Participants in the Covid-19 vaccine group received two doses each containing a standard dose.

However, a subset (1,367 people) in the UK received a half dose as their first dose, followed by a full second dose. This was because of differences in the results of quantification methods between batches of the vaccine.

The low-dose/standard-dose group did not include adults over the age of 55 years as the low dose was given in an early stage of the trial before recruitment of older adults had commenced.

The authors used the numbers of cases of symptomatic and asymptomatic infection to determine vaccine efficacy.

Overall, most participants were aged 18-55 years as people aged 56 years and older were recruited later and will be studied in future analyses of the trial.

In the 11,636 people included in the vaccine efficacy against symptomatic disease analysis, 12pc were older adults and most were white .

Safety was monitored for a median of 3.4 months in all 23,745 participants from the UK, Brazil and South Africa. Out of 23,745 participants, 168 experienced a total of 175 severe adverse events over the period, but 172 events were unrelated to the Covid-19 or control vaccines.

One event was in the control group (a case of haemolytic anaemia), one event was in the Covid-19 vaccine group (a case of transverse myelitis considered possibly related to the vaccine), and a case of severe fever was reported in South Africa in a participant who remains masked to group allocation and recovered rapidly without an alternative diagnosis and was not hospitalised.

All three participants have recovered or are recovering, and continue to be part of the trial.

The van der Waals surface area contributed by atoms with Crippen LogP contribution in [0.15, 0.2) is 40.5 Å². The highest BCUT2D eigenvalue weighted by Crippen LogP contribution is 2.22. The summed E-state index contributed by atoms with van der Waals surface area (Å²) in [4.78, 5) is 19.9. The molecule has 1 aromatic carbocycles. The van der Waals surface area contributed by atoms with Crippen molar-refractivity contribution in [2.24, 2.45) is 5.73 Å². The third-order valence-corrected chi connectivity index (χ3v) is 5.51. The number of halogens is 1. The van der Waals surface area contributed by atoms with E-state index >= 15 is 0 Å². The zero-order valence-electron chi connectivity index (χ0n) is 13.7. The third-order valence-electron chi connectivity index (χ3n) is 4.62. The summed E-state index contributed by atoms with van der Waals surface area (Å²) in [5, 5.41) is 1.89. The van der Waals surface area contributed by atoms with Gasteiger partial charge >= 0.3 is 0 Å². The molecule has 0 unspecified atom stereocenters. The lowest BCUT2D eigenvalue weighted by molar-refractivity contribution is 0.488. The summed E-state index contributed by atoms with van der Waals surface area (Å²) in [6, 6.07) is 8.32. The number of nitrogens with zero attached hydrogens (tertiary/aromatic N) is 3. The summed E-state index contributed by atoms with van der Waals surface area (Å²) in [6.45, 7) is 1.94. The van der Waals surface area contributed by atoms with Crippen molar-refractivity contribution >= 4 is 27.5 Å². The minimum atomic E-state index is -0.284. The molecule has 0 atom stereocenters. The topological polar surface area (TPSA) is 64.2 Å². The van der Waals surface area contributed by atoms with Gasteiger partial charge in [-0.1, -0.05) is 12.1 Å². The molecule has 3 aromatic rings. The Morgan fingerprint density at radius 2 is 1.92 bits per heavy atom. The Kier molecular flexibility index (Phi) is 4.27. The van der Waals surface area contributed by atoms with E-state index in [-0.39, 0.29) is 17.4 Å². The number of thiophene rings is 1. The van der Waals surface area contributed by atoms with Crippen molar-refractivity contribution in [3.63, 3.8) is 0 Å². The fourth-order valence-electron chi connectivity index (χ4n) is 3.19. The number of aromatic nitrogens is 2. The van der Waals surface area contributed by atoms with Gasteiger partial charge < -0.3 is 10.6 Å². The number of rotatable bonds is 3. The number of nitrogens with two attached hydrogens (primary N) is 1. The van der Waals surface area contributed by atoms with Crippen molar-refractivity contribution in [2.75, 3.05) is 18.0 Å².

The primary outcome of the study was to determine how many cases of symptomatic Covid-19 disease (confirmed by positive test, and the participant having a fever, cough, shortness of breath, or loss of smell or taste) there were in participants who had received two doses of the vaccine (with the first dose being either low or standard dose, and the second dose being standard dose), compared with controls.

Only cases that occurred 14 days after the second vaccination had been given were included (11,636 participants in the UK and Brazil trials).

There were 131 cases of symptomatic Covid-19 disease more than 14 days after the second vaccine dose in these 11,636 people. This included 0.5pc cases in the vaccine group and 1.7pc cases in the control group, which equates to a vaccine efficacy of 70%.

The authors completed exploratory subgroup analyses at the request of peer-reviewers to study the difference in efficacy against symptomatic disease in the low-dose/standard-dose group and two standard-doses group.

These were to help understand whether the difference was related to the dose or other factors (participant age and time between vaccine doses).

They found that, irrespective of age or time between doses, their analysis suggested higher efficacy in the low-dose/standard-dose group. However, these exploratory analysis provide a suggestion, and will require further research as more data becomes available from the trial.

Five cases of symptomatic Covid-19 disease occurred in people aged over 55 years, but vaccine efficacy in older age groups could not be assessed as there were too few cases. The authors say that this analysis will be completed in future.

“In order to assess vaccine efficacy, we need to have a sufficient number of Covid-19 cases among participants to indicate that the vaccine is protecting them from disease.

Since recruitment of older adults started later than in younger adults, there has been less follow-up time for these cohorts and less time to accrue Covid-19 cases.

This means we have to wait longer to have sufficient data to provide good vaccine efficacy estimates in smaller subgroups.” says Dr Voysey.